Two years from now the next Evolang conference is scheduled to be held in Kyoto, Japan and I’m guessing that by then we will have a clear answer to the close of last week’s post on this blog, “We’ve got to understand how biology and culture are two dimensions shaping every utterance.” I’m optimistic because scholars already know what each dimension is about, and it looks like some people have identified the glue that holds the two dimensions together. So let’s hop into a time machine and see what understanding is likely to be clear when the Kyoto conference finishes up.
Most linguists and other scientists contributing to this field are primarily concerned with language as we know it today. It is a perfectly reasonable position, and what a strange world we would live in if that focus was not the case, but that interest forces scholars to consider a wide variety of topics that this blog, with its hard focus on evolutionary origins, can ignore. Language’s core topic is the concrete world, present or imagined. Language today has many more topics than that. Metaphors and symbols make abstract and invisible topics discussable. But metaphorical and symbolic language builds on the linguistic tools evolved to talk about the physical world.
1 — The Biological Dimension
We talk about the physical world by drawing attention to it and specifying it perceptually. Take the opening sentence of Peter Matthiessen’s masterpiece Shadow Country, “Sea birds are aloft again, a tattered few.” It is a kind of poetry, but it is also physical. The one questionable word there might be tattered which we ordinarily associate with clothing, but it is used to describe the physical condition of something physical (birds) and I think it passes as the outer edge of the kind of language I’m talking about. Maybe a Homo erectus poet or two pushed language this far, especially when you notice that a tattered few has not been woven syntactically into the sentence.
More complex, but still completely physical sentences can be found in the book—e.g., “While his kin said good-bye to their guests, Lucius inspected the framed photos of Billy Collins and his sons.”
A sentence like that puts the whole scene directly in front of the reader. Every word is about the physical world. Jean-Louis Dessalles points out that a complex sentence like this one expresses a complete gestalt, with foreground (Lucius inspected the framed photos of Billy Collins and his sons) and background (While his kin said good-bye to their guests). Matthieson could have handled it differently, as he did in the first sentence, keeping each part separate and equal. It is the first word, while, that organizes the sentence into one, whole perception. Language that expresses only concrete things had come as far as it could when it became able to unite foreground and background into one perception.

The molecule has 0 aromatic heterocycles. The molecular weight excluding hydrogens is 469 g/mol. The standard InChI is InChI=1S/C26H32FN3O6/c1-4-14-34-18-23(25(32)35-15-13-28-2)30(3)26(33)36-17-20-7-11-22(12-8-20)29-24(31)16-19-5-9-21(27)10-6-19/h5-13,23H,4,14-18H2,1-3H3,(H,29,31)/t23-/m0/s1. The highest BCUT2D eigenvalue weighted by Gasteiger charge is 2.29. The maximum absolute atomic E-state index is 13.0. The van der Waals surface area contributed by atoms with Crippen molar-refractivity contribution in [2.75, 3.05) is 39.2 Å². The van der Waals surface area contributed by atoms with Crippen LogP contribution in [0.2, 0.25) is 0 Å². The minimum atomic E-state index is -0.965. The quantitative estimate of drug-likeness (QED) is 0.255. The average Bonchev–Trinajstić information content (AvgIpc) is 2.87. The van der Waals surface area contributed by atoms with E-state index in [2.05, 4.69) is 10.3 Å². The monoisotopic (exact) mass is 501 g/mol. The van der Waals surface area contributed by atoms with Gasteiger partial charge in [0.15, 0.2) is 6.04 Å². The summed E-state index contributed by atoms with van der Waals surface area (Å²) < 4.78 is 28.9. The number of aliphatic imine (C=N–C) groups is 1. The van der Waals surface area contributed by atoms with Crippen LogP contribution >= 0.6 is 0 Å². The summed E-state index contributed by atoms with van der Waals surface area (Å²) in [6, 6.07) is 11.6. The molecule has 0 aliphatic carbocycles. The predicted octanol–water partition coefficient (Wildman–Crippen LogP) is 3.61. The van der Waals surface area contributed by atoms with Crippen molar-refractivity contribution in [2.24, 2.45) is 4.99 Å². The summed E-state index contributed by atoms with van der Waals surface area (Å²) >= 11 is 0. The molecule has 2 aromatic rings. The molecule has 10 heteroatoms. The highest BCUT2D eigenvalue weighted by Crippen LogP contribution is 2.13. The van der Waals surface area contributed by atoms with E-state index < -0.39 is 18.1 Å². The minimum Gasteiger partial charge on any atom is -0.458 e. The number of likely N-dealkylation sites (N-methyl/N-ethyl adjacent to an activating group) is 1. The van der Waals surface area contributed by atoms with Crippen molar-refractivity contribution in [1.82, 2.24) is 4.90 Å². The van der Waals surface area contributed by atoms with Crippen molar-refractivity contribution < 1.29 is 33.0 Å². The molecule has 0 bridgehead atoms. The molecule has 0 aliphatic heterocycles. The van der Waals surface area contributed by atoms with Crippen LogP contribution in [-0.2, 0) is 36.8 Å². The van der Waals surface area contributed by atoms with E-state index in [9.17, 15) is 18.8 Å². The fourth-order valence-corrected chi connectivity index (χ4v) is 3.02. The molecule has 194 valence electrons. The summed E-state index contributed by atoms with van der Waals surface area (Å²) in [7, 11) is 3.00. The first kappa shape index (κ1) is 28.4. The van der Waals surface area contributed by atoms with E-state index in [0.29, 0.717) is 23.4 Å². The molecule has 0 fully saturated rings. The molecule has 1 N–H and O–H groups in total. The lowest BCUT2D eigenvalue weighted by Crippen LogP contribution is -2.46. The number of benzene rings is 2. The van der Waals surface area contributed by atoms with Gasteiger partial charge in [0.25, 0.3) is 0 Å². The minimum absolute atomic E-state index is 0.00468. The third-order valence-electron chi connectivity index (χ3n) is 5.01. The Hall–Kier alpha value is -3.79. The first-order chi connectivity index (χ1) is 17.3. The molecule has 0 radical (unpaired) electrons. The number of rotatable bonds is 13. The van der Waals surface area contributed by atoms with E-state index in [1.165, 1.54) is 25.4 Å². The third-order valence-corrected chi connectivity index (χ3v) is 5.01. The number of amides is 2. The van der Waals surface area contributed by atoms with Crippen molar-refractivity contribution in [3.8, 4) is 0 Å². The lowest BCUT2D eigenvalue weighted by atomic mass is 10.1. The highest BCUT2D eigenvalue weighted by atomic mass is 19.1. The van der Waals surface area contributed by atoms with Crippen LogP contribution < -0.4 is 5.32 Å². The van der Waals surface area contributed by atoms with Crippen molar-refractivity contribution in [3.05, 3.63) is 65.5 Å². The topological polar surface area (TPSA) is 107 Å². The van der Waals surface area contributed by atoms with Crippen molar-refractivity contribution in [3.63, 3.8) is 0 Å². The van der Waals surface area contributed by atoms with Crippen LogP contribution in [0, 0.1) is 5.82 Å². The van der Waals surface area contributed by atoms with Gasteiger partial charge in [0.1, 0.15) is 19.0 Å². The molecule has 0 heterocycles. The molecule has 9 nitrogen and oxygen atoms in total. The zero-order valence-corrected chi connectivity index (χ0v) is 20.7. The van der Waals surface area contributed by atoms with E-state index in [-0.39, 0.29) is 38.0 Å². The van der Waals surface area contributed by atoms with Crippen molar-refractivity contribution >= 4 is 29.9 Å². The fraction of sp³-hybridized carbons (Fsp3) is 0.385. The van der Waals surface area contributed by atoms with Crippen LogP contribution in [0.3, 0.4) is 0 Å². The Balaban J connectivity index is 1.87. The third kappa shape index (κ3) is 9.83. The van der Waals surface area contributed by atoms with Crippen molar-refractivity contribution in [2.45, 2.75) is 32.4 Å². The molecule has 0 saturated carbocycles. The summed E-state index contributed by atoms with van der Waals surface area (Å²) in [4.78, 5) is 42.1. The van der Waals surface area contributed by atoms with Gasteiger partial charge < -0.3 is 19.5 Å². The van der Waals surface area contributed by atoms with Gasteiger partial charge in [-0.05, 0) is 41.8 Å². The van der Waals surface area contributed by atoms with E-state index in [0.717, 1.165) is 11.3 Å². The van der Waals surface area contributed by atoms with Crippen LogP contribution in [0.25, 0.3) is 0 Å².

Some time back I posted a note that pointed out that the elements of language that generative grammarians call arbitrary can be understood as basic features of perception. (see: The One Model that Works) These features are:
- point of view (aspectual reference): the kin said good-bye to the guests could just as easily be the guests said good-bye to the kin and the while could be moved to the other clause, switching what’s in the foreground. As it stands the sentence tells us know what matters to the storyteller, and we see it the same way.
- perspective (edge features) works like a zoom lens enabling the teller to move in or out on a scene; the whole dependent clause (while …) could be removed without losing the sentence’s core meaning. Also the details of the photos could be removed. The sentence would be much weaker if it merely said Lucius examined some photos, but language offers the producer the choice of how far to zoom in or out.
- focus (headedness), the language is about something; attention gets directed to many points in this sentence (kin, guests, Lucius, photos), and each word in the sentence relates to one of these foci.
Every natural language has these features because it rests on the biology of perception. No matter what language a child is destined to speak, these things will be there. This dimension is not syntactical or even semantic. It is more on the level of a governor, the thing that determines the syntax and semantics appropriate to the foci.